Any style of music is bound to undergo radical change over the course of 20 years, and the ways in which black metal has progressed since Transilvanian Hunger and De Mysteriis Dom Sathanas are almost too numerous to mention. Yet one of the most notable shifts in black metal has been one of fidelity. Black metal began, ostensibly, with self-recorded, hand-traded demos way back in the 1980s in Europe, and for at least a decade, that wasn’t just a matter of practical application — it was an aesthetic blueprint. Certainly, by the mid- to late-’90s, bands like Dimmu Borgir and Cradle of Filth were applying a more conspicuous professional sheen to an otherwise mainstream-averse sound. And yet, on the other end of the spectrum, there were albums like Ulver’s Nattens Madrigal, a menacing document so lo-fi and piercing with high-end, it’s literally hard to listen to.
It’s hard not to see the overarching adoption of better recording techniques as a good thing, really. For an album like Black Anvil‘s Hail Death might have been buried in hiss and narrow dynamic range once upon a time, but now has a much bigger and more powerful sound. Recorded by former Jawbox frontman J. Robbins (producer of albums by Coliseum and The Sword, among many others), Hail Death pops with a surprising brightness. It’s suitably heavy and loud, of course — and harsh when it needs to be. But the New York City blackened thrashers showcase far too much detail not to do an album like this right and proper.
From the spooky classical guitar that opens “Still Reborn” to the tremolo riffs that drive “Redemption Through Blood,” to the gorgeous nearly clean-tone guitars introducing standout track “Seven Stars Unseen,” Hail Death provides an aural hesher funhouse of sorts. Given that Black Anvil comprises former members of hardcore outfit Kill Your Idols, there’s a persistent power-chord crunch to the album that renders it both a sense of meaty power and an undeniable accessibility. They’re not exactly Skeletonwitch on that front — most of the tracks here push well past six minutes apiece and change rhythm frequently. But Black Anvil don’t trade ambition for melody or vice versa; they coexist in perfect balance.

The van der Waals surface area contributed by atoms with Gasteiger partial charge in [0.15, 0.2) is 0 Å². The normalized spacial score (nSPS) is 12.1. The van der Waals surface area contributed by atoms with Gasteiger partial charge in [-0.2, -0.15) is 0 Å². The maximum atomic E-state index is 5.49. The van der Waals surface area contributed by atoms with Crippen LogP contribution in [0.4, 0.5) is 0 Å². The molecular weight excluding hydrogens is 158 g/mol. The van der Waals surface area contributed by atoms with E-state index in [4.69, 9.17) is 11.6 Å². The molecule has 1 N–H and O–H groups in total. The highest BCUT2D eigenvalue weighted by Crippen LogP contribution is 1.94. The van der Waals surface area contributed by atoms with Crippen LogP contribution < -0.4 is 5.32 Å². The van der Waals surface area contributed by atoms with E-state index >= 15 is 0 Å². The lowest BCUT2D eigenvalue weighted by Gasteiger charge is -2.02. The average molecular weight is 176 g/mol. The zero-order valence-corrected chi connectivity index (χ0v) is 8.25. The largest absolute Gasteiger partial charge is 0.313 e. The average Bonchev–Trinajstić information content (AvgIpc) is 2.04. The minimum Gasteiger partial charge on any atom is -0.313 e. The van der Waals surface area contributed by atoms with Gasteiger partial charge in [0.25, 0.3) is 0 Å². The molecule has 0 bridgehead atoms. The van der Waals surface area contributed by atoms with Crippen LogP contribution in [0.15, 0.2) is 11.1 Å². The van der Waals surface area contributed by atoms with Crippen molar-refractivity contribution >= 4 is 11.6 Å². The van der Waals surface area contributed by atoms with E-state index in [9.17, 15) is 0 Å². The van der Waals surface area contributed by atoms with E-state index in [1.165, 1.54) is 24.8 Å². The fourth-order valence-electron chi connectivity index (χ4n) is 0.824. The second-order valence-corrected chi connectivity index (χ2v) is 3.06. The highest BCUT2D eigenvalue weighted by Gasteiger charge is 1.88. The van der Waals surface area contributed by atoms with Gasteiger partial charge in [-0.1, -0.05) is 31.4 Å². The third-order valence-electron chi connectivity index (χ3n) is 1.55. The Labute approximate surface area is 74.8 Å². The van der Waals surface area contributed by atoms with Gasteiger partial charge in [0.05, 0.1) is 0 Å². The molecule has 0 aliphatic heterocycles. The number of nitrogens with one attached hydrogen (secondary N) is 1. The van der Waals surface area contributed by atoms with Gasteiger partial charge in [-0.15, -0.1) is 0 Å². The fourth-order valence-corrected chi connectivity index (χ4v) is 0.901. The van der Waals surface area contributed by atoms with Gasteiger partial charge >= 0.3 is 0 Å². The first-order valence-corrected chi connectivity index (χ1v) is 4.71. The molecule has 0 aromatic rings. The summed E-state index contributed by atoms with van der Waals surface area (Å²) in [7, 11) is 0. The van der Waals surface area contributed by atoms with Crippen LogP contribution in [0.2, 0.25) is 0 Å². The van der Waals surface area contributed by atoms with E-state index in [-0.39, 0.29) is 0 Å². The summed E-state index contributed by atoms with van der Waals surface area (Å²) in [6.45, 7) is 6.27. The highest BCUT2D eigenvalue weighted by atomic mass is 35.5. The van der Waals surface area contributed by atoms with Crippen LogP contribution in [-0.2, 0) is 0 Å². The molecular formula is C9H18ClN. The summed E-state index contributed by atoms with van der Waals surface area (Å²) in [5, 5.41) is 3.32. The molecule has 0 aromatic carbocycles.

Last year, Black Anvil’s Paul DeLaney said in an article on Steel For Brains that he wanted the new album to have a “Celtic Frost meets Kiss Destroyer vibe.” And that may not, exactly, be what the album sounds like, but it certainly gives some insight into how the band operates. There’s evil and obscure for their own sake, but the more interesting bands have always been those that found a more dynamic outlet for that darkness. The Left Hand Path, it turns out, can also be a better sounding one.